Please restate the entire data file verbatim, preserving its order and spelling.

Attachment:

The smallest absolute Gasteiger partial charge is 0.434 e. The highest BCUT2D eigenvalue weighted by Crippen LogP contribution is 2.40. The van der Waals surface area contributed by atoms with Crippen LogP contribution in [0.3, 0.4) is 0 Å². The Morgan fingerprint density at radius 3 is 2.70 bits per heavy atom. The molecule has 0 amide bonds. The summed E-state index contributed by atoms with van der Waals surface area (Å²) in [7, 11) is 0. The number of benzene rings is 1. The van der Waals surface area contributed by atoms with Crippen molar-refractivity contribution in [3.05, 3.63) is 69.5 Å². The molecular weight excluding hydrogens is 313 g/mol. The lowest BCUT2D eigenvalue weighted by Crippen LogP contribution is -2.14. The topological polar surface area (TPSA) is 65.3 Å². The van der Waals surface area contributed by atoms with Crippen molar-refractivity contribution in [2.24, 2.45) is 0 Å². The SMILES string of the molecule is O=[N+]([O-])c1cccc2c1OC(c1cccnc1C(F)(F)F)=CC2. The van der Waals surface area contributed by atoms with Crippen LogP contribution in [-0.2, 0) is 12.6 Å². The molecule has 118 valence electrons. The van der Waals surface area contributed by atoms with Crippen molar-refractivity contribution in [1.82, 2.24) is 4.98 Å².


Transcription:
The smallest absolute Gasteiger partial charge is 0.434 e. The highest BCUT2D eigenvalue weighted by Crippen LogP contribution is 2.40. The van der Waals surface area contributed by atoms with Crippen LogP contribution in [0.3, 0.4) is 0 Å². The Morgan fingerprint density at radius 3 is 2.70 bits per heavy atom. The molecule has 0 amide bonds. The summed E-state index contributed by atoms with van der Waals surface area (Å²) in [7, 11) is 0. The number of benzene rings is 1. The van der Waals surface area contributed by atoms with Crippen molar-refractivity contribution in [3.05, 3.63) is 69.5 Å². The molecular weight excluding hydrogens is 313 g/mol. The lowest BCUT2D eigenvalue weighted by Crippen LogP contribution is -2.14. The topological polar surface area (TPSA) is 65.3 Å². The van der Waals surface area contributed by atoms with Crippen molar-refractivity contribution in [2.24, 2.45) is 0 Å². The SMILES string of the molecule is O=[N+]([O-])c1cccc2c1OC(c1cccnc1C(F)(F)F)=CC2. The van der Waals surface area contributed by atoms with Crippen LogP contribution in [-0.2, 0) is 12.6 Å². The molecule has 118 valence electrons. The van der Waals surface area contributed by atoms with Crippen molar-refractivity contribution in [1.82, 2.24) is 4.98 Å².